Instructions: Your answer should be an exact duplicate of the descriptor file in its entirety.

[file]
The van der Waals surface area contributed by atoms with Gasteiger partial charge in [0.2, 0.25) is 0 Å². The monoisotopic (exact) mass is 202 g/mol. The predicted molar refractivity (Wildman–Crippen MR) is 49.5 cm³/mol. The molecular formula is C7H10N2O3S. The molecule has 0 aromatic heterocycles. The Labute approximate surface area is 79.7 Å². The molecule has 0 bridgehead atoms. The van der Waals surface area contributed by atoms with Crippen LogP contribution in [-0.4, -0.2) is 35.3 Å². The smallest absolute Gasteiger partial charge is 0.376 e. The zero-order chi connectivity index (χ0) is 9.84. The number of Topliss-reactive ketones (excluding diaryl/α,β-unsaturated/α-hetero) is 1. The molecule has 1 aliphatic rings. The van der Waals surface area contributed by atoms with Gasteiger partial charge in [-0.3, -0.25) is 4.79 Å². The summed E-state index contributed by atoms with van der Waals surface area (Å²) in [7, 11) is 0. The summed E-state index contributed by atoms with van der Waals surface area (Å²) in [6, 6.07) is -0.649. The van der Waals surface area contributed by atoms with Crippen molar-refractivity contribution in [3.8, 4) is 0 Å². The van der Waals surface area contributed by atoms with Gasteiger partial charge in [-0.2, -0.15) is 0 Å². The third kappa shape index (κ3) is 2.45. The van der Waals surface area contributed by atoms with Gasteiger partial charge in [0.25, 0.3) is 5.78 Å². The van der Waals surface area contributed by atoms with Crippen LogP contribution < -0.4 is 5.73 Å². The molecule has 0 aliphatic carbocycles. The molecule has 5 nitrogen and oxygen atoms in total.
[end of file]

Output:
The van der Waals surface area contributed by atoms with Gasteiger partial charge in [0.2, 0.25) is 0 Å². The monoisotopic (exact) mass is 202 g/mol. The predicted molar refractivity (Wildman–Crippen MR) is 49.5 cm³/mol. The molecular formula is C7H10N2O3S. The molecule has 0 aromatic heterocycles. The Labute approximate surface area is 79.7 Å². The molecule has 0 bridgehead atoms. The van der Waals surface area contributed by atoms with Crippen LogP contribution in [-0.4, -0.2) is 35.3 Å². The smallest absolute Gasteiger partial charge is 0.376 e. The zero-order chi connectivity index (χ0) is 9.84. The number of Topliss-reactive ketones (excluding diaryl/α,β-unsaturated/α-hetero) is 1. The molecule has 1 aliphatic rings. The van der Waals surface area contributed by atoms with Gasteiger partial charge in [-0.3, -0.25) is 4.79 Å². The summed E-state index contributed by atoms with van der Waals surface area (Å²) in [7, 11) is 0. The summed E-state index contributed by atoms with van der Waals surface area (Å²) in [6, 6.07) is -0.649. The van der Waals surface area contributed by atoms with Crippen molar-refractivity contribution in [3.8, 4) is 0 Å². The van der Waals surface area contributed by atoms with Gasteiger partial charge in [-0.2, -0.15) is 0 Å². The third kappa shape index (κ3) is 2.45. The van der Waals surface area contributed by atoms with Gasteiger partial charge in [0.25, 0.3) is 5.78 Å². The van der Waals surface area contributed by atoms with Crippen LogP contribution < -0.4 is 5.73 Å². The molecule has 0 aliphatic carbocycles. The molecule has 5 nitrogen and oxygen atoms in total.